Anyway, definitely need to do some more reading and thinking on this topic. I'm currently digging into Daniel C.Dennett's 'Darwin's Dangerous Idea' - so far it's fantastic: awe-inspiringly rigorous and ruthless. The basic thesis is that Darwin's theory of evolution (and its modern synthesis) rips apart every discipline in science and the humanities and that we are still a long way from it being the accepted paradigm. In his view, the Copernican turn was very easy for humanity to assimilate, whereas the theory of evolution is a 'universal acid' - highly unpalatable.

Posted by: sd at February 6, 2006 08:00 AM



Dennett is obviously among the greatest intellectuals of the century. Wish I'd appreciated him more when I had time to think.

Posted by: Nick at February 6, 2006 12:12 PM



sd - maybe it helps answer nick's question "How do memes motivate?". library screening, reporter genes, sequence motifs & MEME tool involve genetic engineering & gene transcription. maybe "reporter memes" can do the same for meme transmission. somewhat similar to vMeme of spiral dynamics.


Posted by: northanger at February 7, 2006 11:17 AM



this is very much on topic:

"The Evolution of Culture" Daniel C. Dennett

Posted by: sd at February 10, 2006 09:39 PM



where have you folks been all my life? i am a humble creator of bumper stickers. i am an old-school sci-fi addict. i have since 1994 run a website at www.unamerican.com which has been remarkably successful at sending oblique and "radical" (and probably also a few stupid) memes out into the various current youth subcultures. i am a memetic typhoid mary, if you will.

it gets worse. i just finished my first book - a book of real stickers that one can peel right out of the book. this book is being printed and distributed worldwide by Disinformation (www.disinformation.com), here's a link to a site that's pre-selling it (not a pitch, just for your info): www.atomicbooks.com/products/-/7936.html

If you are familiar with Heinlein, I am basically doing what the AI sub-persona "Simon Jester" did across Luna in the days before the Revolution.

The reason I'm writing is that I'm dizzy about the possible consequences of what I have just created. This book is "ten pounds of shit in a five-pound bag": the purchaser gets 432 stickers that say all kinds of (my own) intense slogans for just $15. I have been selling my stickers for 12 years now (www.unamerican.com) and I have never seen a person walk away from our virtual sticker table without a dollar for a sticker that caught their eye. My hope (concern?) is that this book might be HUGE.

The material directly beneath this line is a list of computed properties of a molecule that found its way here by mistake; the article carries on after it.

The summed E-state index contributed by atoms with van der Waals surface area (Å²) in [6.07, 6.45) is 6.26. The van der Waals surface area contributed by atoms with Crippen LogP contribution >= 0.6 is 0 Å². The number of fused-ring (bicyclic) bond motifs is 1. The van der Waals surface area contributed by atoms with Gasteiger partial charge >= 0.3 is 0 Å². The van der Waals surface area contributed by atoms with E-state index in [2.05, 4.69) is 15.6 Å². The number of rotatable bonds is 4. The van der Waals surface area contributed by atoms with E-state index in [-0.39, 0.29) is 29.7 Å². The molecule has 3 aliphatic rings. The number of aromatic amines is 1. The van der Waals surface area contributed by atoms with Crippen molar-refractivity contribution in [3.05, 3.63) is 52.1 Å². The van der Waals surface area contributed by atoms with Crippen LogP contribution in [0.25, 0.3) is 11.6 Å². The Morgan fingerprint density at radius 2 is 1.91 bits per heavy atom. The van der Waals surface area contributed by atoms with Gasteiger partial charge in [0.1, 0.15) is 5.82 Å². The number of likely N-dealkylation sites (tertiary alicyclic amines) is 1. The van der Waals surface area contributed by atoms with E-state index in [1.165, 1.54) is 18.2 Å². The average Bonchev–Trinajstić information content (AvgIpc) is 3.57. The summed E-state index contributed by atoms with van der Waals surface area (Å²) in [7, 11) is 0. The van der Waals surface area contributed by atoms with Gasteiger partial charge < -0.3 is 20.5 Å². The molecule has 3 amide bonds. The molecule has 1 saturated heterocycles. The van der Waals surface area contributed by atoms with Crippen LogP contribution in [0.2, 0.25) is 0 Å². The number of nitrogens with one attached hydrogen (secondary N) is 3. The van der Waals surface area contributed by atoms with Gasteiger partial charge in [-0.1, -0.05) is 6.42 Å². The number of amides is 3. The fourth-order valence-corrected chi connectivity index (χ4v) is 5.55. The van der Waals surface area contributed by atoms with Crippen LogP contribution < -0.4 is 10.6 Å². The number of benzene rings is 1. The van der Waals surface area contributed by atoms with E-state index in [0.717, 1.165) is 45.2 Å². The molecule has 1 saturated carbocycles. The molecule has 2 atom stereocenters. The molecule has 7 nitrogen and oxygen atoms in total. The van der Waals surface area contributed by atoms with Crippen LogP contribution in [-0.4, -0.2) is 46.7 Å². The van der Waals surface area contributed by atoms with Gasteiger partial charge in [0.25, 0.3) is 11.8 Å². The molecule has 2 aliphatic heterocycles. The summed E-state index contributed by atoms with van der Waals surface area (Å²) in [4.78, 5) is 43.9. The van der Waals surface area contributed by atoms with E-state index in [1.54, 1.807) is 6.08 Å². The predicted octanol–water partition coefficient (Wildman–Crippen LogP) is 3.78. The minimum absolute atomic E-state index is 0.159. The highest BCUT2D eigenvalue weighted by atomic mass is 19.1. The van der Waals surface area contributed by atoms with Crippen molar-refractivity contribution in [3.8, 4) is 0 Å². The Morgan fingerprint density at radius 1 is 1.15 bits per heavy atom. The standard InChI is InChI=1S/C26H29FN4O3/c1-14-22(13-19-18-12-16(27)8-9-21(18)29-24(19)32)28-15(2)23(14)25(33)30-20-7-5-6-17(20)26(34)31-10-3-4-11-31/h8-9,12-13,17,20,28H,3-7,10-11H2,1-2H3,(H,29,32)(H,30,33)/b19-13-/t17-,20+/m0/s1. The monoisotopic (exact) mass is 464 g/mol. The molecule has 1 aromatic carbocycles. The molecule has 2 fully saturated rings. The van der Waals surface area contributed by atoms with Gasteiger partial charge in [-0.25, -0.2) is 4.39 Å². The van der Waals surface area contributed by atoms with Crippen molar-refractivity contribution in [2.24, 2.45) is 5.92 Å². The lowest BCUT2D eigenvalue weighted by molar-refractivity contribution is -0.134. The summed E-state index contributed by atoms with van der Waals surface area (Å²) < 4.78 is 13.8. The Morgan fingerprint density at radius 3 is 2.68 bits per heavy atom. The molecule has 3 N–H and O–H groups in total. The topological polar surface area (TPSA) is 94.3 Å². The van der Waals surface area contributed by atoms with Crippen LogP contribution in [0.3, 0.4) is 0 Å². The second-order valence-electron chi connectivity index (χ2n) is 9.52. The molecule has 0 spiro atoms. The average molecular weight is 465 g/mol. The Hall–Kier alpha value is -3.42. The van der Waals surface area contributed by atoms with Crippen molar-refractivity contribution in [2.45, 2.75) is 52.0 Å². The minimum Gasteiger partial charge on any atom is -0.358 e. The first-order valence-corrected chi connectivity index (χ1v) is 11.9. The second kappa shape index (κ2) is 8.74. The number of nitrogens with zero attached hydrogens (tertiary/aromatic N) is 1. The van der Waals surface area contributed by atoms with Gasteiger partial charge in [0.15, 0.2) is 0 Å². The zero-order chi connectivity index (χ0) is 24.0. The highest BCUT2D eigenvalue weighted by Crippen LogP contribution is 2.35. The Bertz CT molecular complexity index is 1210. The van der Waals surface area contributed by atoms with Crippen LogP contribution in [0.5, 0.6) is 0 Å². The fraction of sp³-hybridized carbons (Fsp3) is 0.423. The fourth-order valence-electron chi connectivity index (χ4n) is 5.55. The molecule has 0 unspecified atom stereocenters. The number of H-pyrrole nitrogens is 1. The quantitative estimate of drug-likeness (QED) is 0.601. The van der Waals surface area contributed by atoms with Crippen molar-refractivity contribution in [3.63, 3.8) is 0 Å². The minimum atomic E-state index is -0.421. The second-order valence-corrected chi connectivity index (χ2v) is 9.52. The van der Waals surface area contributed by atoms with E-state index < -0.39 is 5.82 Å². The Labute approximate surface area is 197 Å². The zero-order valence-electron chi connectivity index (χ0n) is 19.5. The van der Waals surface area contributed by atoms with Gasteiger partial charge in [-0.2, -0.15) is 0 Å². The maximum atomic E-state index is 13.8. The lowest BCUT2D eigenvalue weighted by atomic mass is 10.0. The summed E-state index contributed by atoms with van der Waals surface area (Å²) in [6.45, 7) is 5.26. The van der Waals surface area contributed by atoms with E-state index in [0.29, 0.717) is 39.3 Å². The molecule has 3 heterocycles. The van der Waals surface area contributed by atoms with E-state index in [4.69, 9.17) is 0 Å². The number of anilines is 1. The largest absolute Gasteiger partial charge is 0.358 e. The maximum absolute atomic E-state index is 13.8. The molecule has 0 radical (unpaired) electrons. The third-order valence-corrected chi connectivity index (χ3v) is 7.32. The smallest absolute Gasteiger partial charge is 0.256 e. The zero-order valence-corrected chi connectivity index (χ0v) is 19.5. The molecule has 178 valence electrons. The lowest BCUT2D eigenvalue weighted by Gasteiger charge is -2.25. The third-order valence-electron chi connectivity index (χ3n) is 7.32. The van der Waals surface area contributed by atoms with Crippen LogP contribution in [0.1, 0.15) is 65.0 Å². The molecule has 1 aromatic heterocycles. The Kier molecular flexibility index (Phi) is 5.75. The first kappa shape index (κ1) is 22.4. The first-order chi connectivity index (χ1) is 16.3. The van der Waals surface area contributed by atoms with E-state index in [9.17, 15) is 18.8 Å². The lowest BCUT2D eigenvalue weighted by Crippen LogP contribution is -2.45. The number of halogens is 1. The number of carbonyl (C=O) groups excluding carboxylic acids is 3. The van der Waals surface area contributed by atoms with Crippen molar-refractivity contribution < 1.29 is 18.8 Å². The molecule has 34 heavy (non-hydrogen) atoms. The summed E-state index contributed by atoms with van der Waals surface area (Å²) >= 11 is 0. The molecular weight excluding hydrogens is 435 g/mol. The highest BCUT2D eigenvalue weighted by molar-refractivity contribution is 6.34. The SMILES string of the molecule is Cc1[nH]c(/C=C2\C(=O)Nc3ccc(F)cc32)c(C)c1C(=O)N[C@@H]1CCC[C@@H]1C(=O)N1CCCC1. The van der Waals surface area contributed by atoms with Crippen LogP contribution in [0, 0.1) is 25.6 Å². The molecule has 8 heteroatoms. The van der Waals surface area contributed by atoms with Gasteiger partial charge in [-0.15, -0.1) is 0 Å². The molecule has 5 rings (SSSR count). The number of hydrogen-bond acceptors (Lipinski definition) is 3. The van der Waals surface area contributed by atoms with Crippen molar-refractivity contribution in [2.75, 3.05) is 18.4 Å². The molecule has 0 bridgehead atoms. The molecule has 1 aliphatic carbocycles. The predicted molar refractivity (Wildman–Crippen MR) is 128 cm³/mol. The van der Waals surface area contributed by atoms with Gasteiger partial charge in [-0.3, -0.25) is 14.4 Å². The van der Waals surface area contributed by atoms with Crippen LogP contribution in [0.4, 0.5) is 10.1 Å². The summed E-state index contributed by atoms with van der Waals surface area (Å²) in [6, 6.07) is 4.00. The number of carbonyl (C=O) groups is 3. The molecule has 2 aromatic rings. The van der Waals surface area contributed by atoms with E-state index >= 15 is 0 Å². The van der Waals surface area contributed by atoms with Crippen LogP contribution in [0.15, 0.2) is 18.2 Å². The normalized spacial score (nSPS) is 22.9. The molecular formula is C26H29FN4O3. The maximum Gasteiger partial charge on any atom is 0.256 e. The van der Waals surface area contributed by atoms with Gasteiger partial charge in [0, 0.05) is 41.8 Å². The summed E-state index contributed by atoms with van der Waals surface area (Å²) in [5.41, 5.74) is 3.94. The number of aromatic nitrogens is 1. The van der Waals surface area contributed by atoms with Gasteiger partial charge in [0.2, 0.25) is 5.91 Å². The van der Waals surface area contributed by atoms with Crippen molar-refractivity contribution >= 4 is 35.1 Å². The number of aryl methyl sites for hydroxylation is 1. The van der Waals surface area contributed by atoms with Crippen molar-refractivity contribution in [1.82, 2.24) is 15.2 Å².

If this book sells one million copies (which could happen, maybe only in my dreams but still), I and Disinformation will have spread nearly HALF A BILLION STICKERS across the world. They also have no intention of letting it get out of print, they're working with Barnes&Noble and the Virgin Megastore which is going to take it worldwide, and this book is "Volume I" suggesting there will be a franchise built around this.

The book also includes an introduction that places the "meme" concept firmly in the minds of the people who buy it. I honestly wonder what the highschools of america are going to look like a month after this thing hits the shelves.

I relate all this because it would appear that we're going to be a memetic force to be reckoned with and I'm trying to chart out the karmic potentials of my actions. The stickerslogans hit hard against organized religion, media crapitalism, the usual suspects basically. But I'm pretty clever and I have tested many of these memes out on my site for years. As you were relating the story of Egan's "meme canisters", I could not help but think of my impending shrink-wrapped book as being one. hopefully, the book will be a vaccine and not a virus!

forgive me for the newbie self-obsessed post, i look forward to reading more of this site!

- Srini Kumar

Posted by: radio free srini at February 12, 2006 11:36 PM



an eightth of the whole thing (part 4):

Living spaces on tribal lands

The second route involves the setting up of entirely new living spaces on tribal lands that were previously seized by colonising governments that espoused and followed Taker philosophies. This route has greater credibility, in the sense of secession rights, where clear historical ownership of the land can be shown.
New Sunrise Industries Are Inherently Free [100]
Davidson and Rees-Mogg make an important observation about the new technological elites of the post-industrial age. They describe them as "speciawlists in production". The elites of nation states are, by their Taker ethos and historical events, characterised as "speciawlists in violence".

In the new industries such as nanofacture, technologists will use abundant energy to fashion any manner of tangible products from the inside out, from invisible and ubiquitous atoms rather than bulk traded commodities such as iron and steel. It is fundamentally impossible to tax the use of atoms and invisible technologies, or to hold the manufacturers to ransom within the borders of a nation state. In The Sovereign Individual the authors foresee that, "The defection of the information elite from citizenship will have a stimulus much like that which led millions of Europeans five hundred years earlier to renounce the infallibility of the pope."